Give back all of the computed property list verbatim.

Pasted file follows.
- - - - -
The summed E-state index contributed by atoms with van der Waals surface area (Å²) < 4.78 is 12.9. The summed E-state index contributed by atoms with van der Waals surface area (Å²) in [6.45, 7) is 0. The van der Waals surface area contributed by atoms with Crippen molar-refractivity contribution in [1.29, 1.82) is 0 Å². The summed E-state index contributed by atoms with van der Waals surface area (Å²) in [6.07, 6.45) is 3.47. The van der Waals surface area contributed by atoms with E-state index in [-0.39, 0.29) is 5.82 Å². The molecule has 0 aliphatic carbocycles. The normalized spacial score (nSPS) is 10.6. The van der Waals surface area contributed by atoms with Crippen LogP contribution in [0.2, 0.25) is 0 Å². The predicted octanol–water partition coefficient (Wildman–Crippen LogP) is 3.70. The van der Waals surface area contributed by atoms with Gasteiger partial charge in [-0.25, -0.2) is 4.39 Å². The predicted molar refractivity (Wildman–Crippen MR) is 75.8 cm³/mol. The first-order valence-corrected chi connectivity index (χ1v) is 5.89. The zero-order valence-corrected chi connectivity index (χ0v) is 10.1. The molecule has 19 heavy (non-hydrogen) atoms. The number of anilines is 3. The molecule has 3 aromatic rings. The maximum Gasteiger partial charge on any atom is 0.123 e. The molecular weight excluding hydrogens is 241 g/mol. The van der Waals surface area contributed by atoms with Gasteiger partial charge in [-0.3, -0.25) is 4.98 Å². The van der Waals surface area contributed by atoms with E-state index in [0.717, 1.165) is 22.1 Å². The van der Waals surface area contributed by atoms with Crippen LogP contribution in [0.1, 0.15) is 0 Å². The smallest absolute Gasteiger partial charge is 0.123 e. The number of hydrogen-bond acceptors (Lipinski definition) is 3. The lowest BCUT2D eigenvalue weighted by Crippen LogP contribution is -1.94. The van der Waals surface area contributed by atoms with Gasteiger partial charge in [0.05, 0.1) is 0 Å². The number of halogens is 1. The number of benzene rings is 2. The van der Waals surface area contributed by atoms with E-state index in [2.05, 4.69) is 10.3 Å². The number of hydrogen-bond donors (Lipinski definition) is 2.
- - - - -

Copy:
The summed E-state index contributed by atoms with van der Waals surface area (Å²) < 4.78 is 12.9. The summed E-state index contributed by atoms with van der Waals surface area (Å²) in [6.45, 7) is 0. The van der Waals surface area contributed by atoms with Crippen molar-refractivity contribution in [1.29, 1.82) is 0 Å². The summed E-state index contributed by atoms with van der Waals surface area (Å²) in [6.07, 6.45) is 3.47. The van der Waals surface area contributed by atoms with E-state index in [-0.39, 0.29) is 5.82 Å². The molecule has 0 aliphatic carbocycles. The normalized spacial score (nSPS) is 10.6. The van der Waals surface area contributed by atoms with Crippen LogP contribution in [0.2, 0.25) is 0 Å². The predicted octanol–water partition coefficient (Wildman–Crippen LogP) is 3.70. The van der Waals surface area contributed by atoms with Gasteiger partial charge in [-0.25, -0.2) is 4.39 Å². The predicted molar refractivity (Wildman–Crippen MR) is 75.8 cm³/mol. The first-order valence-corrected chi connectivity index (χ1v) is 5.89. The zero-order valence-corrected chi connectivity index (χ0v) is 10.1. The molecule has 19 heavy (non-hydrogen) atoms. The number of anilines is 3. The molecule has 3 aromatic rings. The maximum Gasteiger partial charge on any atom is 0.123 e. The molecular weight excluding hydrogens is 241 g/mol. The van der Waals surface area contributed by atoms with Gasteiger partial charge in [-0.3, -0.25) is 4.98 Å². The van der Waals surface area contributed by atoms with E-state index in [0.717, 1.165) is 22.1 Å². The van der Waals surface area contributed by atoms with Crippen LogP contribution in [0.1, 0.15) is 0 Å². The smallest absolute Gasteiger partial charge is 0.123 e. The number of hydrogen-bond acceptors (Lipinski definition) is 3. The lowest BCUT2D eigenvalue weighted by Crippen LogP contribution is -1.94. The van der Waals surface area contributed by atoms with Gasteiger partial charge in [0.05, 0.1) is 0 Å². The number of halogens is 1. The number of benzene rings is 2. The van der Waals surface area contributed by atoms with E-state index in [2.05, 4.69) is 10.3 Å². The number of hydrogen-bond donors (Lipinski definition) is 2.